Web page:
5. @snapguy - No.... and judging by your comprehension of the original thread, I could see how you would come to the conclusion you did. I never said to change anything, but rather why did they chose to do it the way they did? But I'll tell you that odds are if you took a room full of 9th grade kids, and taught half of them lens focal lengths in mm, and the other half in AOV, there would be a considerable difference in comprehension, and those taught the AOV would have a better understanding than the others. To then move that over to the general public (the majority of whom do not have a clue what the difference is between a 24mm/50mm/200mm lens is), it wouldn't be as difficult as you think to change the mindset.

Interestingly enough, I came across this on the B+H website:

To eliminate all this confusion, perhaps it's time to stop thinking of lenses in terms of millimeters and instead identify lenses in terms of their angles-of-view. Angles-of-view (AOV) are a constant. An 84° AOV will always identify the lens as a wide-angle. On a DSLR containing a full-frame (24x36mm) sensor this would translate into a 24mm lens, while on a Leica M8 (1.3x) it would be closer to an 18mm lens, and a 12mm lens on a 4/3-system camera (2x). There will be subtle differences between each of the resulting images based on the sensor size, but the angle-of-view will always appear the same.
and a link to the page: http://www.bhphotovideo.com/c/find/n...es-of-View.jsp

So my question remains; why do you think they (I have no clue who 'they' are) decided to use the focal point to film plane distance as the 'standard' of measurement, when even then there were different formats that would result in different final images? And keep in mind, LF was around for a long time before 35mm became the 'every man' format. My guess it had more to do with the design/manufacturing process than anything else.

6. Originally Posted by frank
Angle of view is dependent on the film format, focal length is what it is, regardless.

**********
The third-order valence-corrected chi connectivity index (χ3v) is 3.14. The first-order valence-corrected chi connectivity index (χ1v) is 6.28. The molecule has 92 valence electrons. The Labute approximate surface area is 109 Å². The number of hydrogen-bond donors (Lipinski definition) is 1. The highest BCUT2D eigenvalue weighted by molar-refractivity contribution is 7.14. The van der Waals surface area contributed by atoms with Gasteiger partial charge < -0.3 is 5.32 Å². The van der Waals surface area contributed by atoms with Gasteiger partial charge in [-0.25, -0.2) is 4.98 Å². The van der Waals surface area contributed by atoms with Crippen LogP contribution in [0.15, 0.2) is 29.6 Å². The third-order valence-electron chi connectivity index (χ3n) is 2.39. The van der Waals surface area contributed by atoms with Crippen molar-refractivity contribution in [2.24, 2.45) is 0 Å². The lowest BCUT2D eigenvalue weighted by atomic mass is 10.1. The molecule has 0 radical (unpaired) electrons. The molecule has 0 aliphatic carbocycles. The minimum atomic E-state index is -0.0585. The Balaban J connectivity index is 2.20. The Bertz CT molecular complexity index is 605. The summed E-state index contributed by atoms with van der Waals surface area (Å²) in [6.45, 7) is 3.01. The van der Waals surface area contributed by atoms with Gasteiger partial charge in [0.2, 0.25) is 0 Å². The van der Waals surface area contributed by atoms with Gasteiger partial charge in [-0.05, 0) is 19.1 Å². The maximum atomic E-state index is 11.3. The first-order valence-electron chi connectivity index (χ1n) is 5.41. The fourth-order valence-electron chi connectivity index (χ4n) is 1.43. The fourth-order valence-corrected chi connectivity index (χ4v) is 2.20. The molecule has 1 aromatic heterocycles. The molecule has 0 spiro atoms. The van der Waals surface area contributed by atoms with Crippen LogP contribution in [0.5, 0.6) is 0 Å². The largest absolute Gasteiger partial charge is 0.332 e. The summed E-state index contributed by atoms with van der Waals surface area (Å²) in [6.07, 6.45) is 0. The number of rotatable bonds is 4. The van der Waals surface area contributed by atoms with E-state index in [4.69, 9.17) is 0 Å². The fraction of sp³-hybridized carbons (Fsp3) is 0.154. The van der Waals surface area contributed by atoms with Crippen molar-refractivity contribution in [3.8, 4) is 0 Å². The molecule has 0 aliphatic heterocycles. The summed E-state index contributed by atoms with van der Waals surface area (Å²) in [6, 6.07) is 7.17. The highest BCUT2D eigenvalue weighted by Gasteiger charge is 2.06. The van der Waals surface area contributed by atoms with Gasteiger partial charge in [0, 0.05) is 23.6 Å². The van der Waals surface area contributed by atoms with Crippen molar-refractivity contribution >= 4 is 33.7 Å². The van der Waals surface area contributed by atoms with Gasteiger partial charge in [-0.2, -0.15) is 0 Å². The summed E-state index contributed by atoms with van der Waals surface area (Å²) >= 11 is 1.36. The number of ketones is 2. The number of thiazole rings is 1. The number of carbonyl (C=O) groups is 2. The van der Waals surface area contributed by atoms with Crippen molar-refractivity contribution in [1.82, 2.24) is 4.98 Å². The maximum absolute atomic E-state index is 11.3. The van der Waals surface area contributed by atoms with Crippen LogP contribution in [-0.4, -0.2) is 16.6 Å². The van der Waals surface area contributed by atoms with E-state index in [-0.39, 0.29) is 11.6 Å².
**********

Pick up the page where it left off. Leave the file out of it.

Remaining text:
In the US lenses where it was described by the focal length in inches. Europe and the rest of the world [ignoring the UK] used millimeters and centimeters, and later standardized with millimeters. Focal length is the constant that can be used against any format. What 300mm means in 35mm versus in 6x6 for 120 film versus in 4"x5" versus 5"x7" versus 8"x10" varies but the commonality is the universally understood constant of focal length.

7. Originally Posted by frank
Angle of view is dependent on the film format, focal length is what it is, regardless.

How can you say that? If you are saying that a 50mm lens on a medium format will give you the same scene as a 50mm lens on a 35mm format, or a 50mm on 4x5 format, you're completely mistaken. The final image captured with a (designated) '50mm' lens will give you completely different images across different formats.

But if I have a lens designated as an 81° AOV lens on medium format, and take a picture of a scene, what is captured would be the same as if it was taken on 35mm format with a 35mm lens designated as a 81° AOV lens. But to accomplish that the way it is currently named/designated, I'd have to use a 50mm MF lens, or a 24mm lens on 35mm format. So the FL is not the constant.